[24 February 2011]
Shot in China from 2006 to 2008, Last Train Home is a heartbreaking documentary. Director Lixin Fan’s intimate focus on a working class Chinese family slowly reveals the brutal nature of China’s sweatshop economy.
The film opens amid the teeming crowds at Ghangzhou train station as thousands of people swamp the ticket booths. During Chinese New Year, over 130 million migrant workers return home to their rural villages. This is a country caught between its rural past and industrial present.
Changhua and his wife Chen left their home in Huilong Village 16 years ago to work in Ghangzhou, an industrial hub 2,100 kilometers away. They work 14-hour shifts for $5 a day in a garment factory. The Zhangs visit their children once a year during Chinese New Year. Qin and Yang live in Huilong with their grandmother.
“In our village only the elderly stay home”, says Qin, now a strikingly pretty teenager. Qin and her younger brother attend school and work the farm, shucking corn and then carrying it on their backs. They could be living in a different century.
The Zhang’s grueling two-day journey from Ghangzhou to Huilong is made via train, then ferry, then bus. A fellow traveler offers an insight that serves as the basis of the film: “If a family cannot celebrate the New Year together, life would be pointless.”
“When we get home, we don’t know what to say to the kids,” Changhua admits. Chen browbeats Yang about his academic ranking. “You’re fifth in your class? Last year you were third!” There’s a distinct strain in the relationship between the absent parents and their children.
Fan has an uncanny ability to capture small moments on film that convey larger truths. Qin is emotionally frozen while sitting next to her parents at the New Year’s feast. A few scenes later, she weeps while visiting her grandfather’s grave.
Fan follows the Zhang family over the next two years, highlighted by their annual New Year reunions. According to Fan, “Migrant workers have contributed the most to China’s prosperity, but benefit the least.”
Last Train Home makes frequent use of close-ups, and the hope and anguish of this struggling family suggests a growing sense of tragedy. When Qin reaches 16, she drops out of school and leaves home to work in the Ghangzhou sweatshops. The next time the family gathers for the holiday, all the buried tensions come spilling out.
Chen: “I’ll quit my job and take care of Yang.”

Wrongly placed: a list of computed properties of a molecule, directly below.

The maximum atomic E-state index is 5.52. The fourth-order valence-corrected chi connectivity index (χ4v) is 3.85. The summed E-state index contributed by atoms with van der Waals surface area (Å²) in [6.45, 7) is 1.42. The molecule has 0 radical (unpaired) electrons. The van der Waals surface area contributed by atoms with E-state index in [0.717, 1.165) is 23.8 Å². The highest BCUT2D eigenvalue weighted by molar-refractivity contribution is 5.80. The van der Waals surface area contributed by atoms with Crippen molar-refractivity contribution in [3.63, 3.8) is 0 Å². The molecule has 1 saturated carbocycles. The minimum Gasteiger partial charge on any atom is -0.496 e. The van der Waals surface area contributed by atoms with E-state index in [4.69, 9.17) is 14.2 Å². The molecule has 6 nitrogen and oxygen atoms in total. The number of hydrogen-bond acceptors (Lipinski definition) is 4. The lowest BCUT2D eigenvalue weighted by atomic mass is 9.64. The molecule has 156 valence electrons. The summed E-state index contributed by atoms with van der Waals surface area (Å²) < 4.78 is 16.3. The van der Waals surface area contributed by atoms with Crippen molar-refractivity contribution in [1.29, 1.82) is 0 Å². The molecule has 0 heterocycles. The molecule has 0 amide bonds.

Qin: “Don’t worry, brother. She won’t stay home for you.”
What follows is a shocking confrontation between Qin and her father, a conflict that’s been festering for years. It’s rare for a documentary to have such a dramatic arc, with a volatile mix of thwarted dreams that’s worthy of Tennessee Williams. Qin’s rage is fueled by her sense of abandonment over two decades. Her father’s brutality is born out of a desperate sense of powerlessness. Changhua’s life has been stolen and his daughter has followed him into the sweatshop.
This isn’t the China that the propaganda ministers in Beijing tirelessly promote. This isn’t what their corporate partners in America want people to see. Yet Fan doesn’t flinch from this personal tragedy, this disintegration of a family.
The film closes with a one-two punch: the gaudy spectacle of China’s 2008 Summer Olympics, followed by the autumn of reckoning, the world financial crash. The sweatshop where Qin works is shut down.
The last time we see Qin, she’s moved to Shenzhen. Estranged from her family, she’s now on her own. Clad in a miniskirt, she’s no longer the farm girl introduced at the beginning of the film. At the end of her last interview, Qin turns away from the camera and walks down a dark and lonely street. Fan’s deft touch is powerful and suggestive. The young and beautiful Qin may be forced into a more dangerous profession than the sweatshop.
By telling the story of the Zhangs, Last Train Home reveals the fate of 130 million people, the migrant workers of China who provide the cheap labor for America’s consumer culture. The goods are cheap because the human costs are so high, intolerably high, as Fan reveals though his merciless camera A truth-teller who debunks national myths, Fan will undoubtedly be as hated in China as Michael Moore is in America.
The extras on the DVD includes a travelogue of the Zhangs’ route home as well as deleted scenes. Most of the additional footage consists of interviews with other migrant workers. These hardworking people are unflappable in their optimism, even as they carry all their belongings on their back. Their hopes and dreams ride on a fragile promise, a wistful belief that their children, at least, will have a better life.